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food & wine dictionary
Food and Wine Dictionary
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orange pekoe tea
Contrary to what most of us think, this fruit was not named for its color. Instead, the word
comes from a transliteration of the sanskrit
. . . which comes from the Tamil
. . . which means "fragrant." It's thought that the reason oranges have long been associated with fertility (and therefore, weddings) is because this lush evergreen tree can simultaneously produce flowers, fruit and foliage. Though oranges originated in Southeast Asia, they now also thrive around the world in warm-climate areas including Portugal, Spain, North Africa and, in the United States (the world's largest producer), Arizona, California, Florida and Texas. There are three basic types of orange sweet, loose-skinned and bitter.
are prized both for eating and for their juice. They're generally large and have skins that are more difficult to remove than their loose-skinned relatives. They may have seeds or be seedless. Among the more popular sweet oranges are the seedless
, the juicy, coarse-grained
and the thin-skinned, red-fleshed
. Sweet oranges are better eaten fresh than cooked.
are so named because their skins easily slip off the fruit. Their segments are also loose and divide with ease. Members of the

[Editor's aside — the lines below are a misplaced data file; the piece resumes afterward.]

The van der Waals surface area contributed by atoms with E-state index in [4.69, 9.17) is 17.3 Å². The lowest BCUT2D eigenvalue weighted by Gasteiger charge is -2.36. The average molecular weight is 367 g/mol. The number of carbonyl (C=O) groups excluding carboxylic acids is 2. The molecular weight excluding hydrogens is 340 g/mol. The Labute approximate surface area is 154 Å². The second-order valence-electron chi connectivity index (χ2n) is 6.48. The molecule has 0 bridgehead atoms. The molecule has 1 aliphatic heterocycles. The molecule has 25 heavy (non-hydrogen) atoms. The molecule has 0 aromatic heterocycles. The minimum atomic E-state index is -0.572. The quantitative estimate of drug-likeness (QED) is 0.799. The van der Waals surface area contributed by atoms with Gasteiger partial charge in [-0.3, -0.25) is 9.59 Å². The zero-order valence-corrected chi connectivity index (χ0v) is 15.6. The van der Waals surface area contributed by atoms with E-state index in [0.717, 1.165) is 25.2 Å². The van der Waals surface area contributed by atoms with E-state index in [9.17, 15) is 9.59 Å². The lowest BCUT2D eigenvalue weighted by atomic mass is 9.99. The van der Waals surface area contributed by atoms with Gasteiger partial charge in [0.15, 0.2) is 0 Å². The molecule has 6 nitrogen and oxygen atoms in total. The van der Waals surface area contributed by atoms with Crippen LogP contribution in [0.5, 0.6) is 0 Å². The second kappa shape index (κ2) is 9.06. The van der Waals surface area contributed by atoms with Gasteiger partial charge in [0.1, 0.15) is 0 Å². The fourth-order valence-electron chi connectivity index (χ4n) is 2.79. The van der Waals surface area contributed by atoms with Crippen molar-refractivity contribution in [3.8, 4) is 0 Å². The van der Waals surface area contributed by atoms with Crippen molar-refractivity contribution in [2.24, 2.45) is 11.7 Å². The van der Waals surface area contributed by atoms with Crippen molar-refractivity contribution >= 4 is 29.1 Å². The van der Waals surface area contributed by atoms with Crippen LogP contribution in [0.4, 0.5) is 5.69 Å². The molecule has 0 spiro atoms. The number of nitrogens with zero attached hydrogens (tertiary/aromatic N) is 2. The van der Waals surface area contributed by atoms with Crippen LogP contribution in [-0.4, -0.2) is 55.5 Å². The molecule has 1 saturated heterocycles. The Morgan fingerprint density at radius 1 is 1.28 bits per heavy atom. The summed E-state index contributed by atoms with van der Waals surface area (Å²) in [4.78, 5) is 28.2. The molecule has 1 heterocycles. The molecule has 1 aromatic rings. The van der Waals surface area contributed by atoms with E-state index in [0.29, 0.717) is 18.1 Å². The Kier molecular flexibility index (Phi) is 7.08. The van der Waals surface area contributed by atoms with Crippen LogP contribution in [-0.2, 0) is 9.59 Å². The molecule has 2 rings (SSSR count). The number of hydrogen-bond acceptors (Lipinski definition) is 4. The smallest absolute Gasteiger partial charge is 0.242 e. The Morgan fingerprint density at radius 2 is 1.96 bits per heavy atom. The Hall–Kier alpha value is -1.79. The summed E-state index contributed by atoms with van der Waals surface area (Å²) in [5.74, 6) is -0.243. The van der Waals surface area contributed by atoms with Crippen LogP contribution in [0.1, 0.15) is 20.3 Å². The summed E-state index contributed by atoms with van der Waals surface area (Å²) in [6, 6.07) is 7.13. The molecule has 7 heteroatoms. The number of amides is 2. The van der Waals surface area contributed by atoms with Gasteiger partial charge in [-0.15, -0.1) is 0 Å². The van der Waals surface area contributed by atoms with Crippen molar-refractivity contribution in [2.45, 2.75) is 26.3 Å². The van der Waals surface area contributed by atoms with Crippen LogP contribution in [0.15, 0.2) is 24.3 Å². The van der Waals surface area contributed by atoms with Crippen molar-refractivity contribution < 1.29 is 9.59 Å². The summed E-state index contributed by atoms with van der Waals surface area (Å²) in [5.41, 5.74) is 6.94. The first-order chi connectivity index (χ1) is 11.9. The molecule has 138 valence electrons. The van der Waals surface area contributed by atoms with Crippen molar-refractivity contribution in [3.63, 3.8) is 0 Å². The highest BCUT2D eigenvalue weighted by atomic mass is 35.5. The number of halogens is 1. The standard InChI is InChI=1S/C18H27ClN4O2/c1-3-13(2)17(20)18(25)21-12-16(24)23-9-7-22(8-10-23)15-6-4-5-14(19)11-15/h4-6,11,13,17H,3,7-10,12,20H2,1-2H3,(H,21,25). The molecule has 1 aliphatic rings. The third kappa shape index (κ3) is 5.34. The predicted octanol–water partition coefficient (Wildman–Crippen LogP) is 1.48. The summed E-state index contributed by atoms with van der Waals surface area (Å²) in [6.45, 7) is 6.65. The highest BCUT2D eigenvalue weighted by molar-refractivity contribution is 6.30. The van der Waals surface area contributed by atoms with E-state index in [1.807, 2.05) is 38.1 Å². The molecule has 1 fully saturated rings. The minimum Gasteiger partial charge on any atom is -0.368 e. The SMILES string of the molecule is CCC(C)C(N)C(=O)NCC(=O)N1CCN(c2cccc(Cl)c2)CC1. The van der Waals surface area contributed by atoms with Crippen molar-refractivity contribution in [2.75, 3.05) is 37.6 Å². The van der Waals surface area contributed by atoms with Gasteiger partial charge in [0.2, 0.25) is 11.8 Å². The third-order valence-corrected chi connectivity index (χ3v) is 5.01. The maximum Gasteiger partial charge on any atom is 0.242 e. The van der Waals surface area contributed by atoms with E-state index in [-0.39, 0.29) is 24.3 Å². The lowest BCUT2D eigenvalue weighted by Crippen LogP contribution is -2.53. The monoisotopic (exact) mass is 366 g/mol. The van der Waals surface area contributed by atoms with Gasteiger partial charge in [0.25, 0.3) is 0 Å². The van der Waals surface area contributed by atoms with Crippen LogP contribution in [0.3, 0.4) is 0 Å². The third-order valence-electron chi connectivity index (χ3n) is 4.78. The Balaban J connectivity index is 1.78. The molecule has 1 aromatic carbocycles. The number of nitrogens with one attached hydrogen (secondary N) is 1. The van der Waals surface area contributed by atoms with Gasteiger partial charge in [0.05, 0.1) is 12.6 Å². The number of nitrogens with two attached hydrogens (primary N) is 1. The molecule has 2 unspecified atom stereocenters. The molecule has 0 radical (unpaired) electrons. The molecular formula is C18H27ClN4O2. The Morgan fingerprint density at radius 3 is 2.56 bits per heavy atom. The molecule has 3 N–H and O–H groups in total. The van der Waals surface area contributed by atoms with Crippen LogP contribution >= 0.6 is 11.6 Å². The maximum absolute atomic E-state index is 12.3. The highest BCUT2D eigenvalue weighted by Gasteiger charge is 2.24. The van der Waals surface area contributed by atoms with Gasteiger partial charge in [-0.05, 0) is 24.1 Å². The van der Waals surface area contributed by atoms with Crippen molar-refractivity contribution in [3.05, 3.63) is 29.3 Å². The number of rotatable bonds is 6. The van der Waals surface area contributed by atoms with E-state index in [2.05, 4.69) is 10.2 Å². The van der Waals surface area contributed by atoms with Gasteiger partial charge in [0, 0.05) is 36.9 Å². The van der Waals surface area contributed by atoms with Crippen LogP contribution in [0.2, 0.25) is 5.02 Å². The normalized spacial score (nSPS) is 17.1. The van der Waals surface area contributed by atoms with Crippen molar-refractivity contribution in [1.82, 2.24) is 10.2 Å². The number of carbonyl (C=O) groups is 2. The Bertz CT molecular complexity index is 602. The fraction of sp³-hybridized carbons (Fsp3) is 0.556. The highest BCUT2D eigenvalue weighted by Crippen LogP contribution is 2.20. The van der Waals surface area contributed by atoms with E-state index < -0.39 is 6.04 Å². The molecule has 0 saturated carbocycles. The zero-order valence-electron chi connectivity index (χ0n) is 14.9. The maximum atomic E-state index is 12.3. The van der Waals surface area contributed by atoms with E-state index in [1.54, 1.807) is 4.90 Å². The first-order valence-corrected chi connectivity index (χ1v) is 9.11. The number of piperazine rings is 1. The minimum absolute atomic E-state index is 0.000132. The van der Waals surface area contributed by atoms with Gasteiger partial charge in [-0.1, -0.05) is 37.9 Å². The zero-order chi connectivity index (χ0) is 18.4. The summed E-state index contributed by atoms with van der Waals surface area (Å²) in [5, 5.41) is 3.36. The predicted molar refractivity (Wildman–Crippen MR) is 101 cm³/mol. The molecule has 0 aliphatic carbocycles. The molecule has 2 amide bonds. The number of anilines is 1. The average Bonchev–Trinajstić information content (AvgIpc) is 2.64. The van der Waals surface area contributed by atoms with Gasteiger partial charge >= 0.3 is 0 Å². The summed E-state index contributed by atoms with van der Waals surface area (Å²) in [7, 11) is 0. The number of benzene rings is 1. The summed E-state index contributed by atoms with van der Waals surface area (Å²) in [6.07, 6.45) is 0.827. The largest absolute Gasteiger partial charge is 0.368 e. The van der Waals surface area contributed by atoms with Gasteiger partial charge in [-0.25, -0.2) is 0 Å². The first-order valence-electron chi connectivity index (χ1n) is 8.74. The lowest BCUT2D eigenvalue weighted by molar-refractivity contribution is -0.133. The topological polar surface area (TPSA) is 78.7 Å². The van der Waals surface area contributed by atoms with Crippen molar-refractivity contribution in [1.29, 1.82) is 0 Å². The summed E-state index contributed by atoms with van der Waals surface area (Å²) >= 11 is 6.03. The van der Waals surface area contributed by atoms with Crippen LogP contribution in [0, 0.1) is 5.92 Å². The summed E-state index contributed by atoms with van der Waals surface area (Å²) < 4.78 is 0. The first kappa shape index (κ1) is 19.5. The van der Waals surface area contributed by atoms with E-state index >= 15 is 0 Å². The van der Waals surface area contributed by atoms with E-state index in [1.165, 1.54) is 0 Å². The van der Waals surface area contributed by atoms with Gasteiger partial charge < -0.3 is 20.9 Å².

family are all loose skinned; they vary in flavor from sweet to tart-sweet.
, the most well-known of which are the
, are as their name implies too sour and astringent to eat raw. Instead, they're cooked in preparations such as
. Bitter oranges are also greatly valued for their peel, which is candied, and their essential oils, which are used to flavor foods as well as some
, such as
. Most of the bitter orange supply comes from Spain. USDA grading of oranges is voluntary and not considered necessary by most growers. The two grades used are
U.S. No. 1.
Fresh oranges are available year-round at different times, depending on the variety. Choose fruit that is firm and heavy for its size, with no mold or spongy spots. Unfortunately, because oranges are sometimes dyed with food coloring, a bright color isn't necessarily an indicator of quality. Regreening sometimes occurs in fully ripe oranges, particularly with Valencias. A rough, brownish area (russeting) on the skin doesn't affect flavor or quality either. Oranges can be stored at cool room temperature for a day or so, but should then be refrigerated and can be kept there for up to 2 weeks. Oranges are an excellent source of vitamin C and contain some vitamin A. Once cut or squeezed, however, the vitamin C quickly begins to dissipate. After only 8 hours at room temperature or 24 hours in the refrigerator, there's a 20 percent vitamin C loss. Canned, bottled and frozen-concentrate orange juices have a greatly decreased vitamin C content.
Material adapted from the
The New Food Lover's Companion
© Copyright Barron's Educational Services, Inc. 1995 based on
THE FOOD LOVER'S COMPANION, 2nd edition, by Sharon Tyler Herbst.
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